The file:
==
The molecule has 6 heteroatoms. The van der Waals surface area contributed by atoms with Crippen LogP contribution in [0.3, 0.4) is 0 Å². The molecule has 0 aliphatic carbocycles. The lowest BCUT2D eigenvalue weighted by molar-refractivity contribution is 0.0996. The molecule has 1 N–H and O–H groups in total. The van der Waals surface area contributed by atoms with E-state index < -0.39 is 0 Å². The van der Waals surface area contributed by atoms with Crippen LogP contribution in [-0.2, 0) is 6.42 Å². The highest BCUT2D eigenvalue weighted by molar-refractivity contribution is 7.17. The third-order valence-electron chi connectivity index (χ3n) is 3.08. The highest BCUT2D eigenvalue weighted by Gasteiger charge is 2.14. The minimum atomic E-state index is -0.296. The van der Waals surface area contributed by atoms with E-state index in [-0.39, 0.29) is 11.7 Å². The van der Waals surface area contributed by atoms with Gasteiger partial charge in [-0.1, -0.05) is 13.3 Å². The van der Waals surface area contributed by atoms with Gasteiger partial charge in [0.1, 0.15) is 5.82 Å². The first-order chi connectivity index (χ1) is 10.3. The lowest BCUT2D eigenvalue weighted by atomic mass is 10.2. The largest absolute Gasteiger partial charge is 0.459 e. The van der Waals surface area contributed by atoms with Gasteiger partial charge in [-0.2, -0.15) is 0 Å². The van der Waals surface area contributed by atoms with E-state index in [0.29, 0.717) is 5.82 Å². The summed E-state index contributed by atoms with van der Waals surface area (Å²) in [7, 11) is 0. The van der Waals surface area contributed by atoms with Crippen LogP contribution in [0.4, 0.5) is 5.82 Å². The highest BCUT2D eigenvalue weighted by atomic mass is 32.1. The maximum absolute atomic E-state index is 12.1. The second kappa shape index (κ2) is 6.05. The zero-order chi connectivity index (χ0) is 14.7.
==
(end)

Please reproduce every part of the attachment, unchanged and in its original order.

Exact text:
The molecule has 6 heteroatoms. The van der Waals surface area contributed by atoms with Crippen LogP contribution in [0.3, 0.4) is 0 Å². The molecule has 0 aliphatic carbocycles. The lowest BCUT2D eigenvalue weighted by molar-refractivity contribution is 0.0996. The molecule has 1 N–H and O–H groups in total. The van der Waals surface area contributed by atoms with E-state index < -0.39 is 0 Å². The van der Waals surface area contributed by atoms with Crippen LogP contribution in [-0.2, 0) is 6.42 Å². The highest BCUT2D eigenvalue weighted by molar-refractivity contribution is 7.17. The third-order valence-electron chi connectivity index (χ3n) is 3.08. The highest BCUT2D eigenvalue weighted by Gasteiger charge is 2.14. The minimum atomic E-state index is -0.296. The van der Waals surface area contributed by atoms with E-state index in [-0.39, 0.29) is 11.7 Å². The van der Waals surface area contributed by atoms with Gasteiger partial charge in [-0.1, -0.05) is 13.3 Å². The van der Waals surface area contributed by atoms with Gasteiger partial charge in [0.1, 0.15) is 5.82 Å². The first-order chi connectivity index (χ1) is 10.3. The lowest BCUT2D eigenvalue weighted by atomic mass is 10.2. The largest absolute Gasteiger partial charge is 0.459 e. The van der Waals surface area contributed by atoms with Gasteiger partial charge in [-0.2, -0.15) is 0 Å². The van der Waals surface area contributed by atoms with E-state index in [0.29, 0.717) is 5.82 Å². The summed E-state index contributed by atoms with van der Waals surface area (Å²) in [7, 11) is 0. The van der Waals surface area contributed by atoms with Crippen LogP contribution in [0.4, 0.5) is 5.82 Å². The highest BCUT2D eigenvalue weighted by atomic mass is 32.1. The maximum absolute atomic E-state index is 12.1. The second kappa shape index (κ2) is 6.05. The zero-order chi connectivity index (χ0) is 14.7.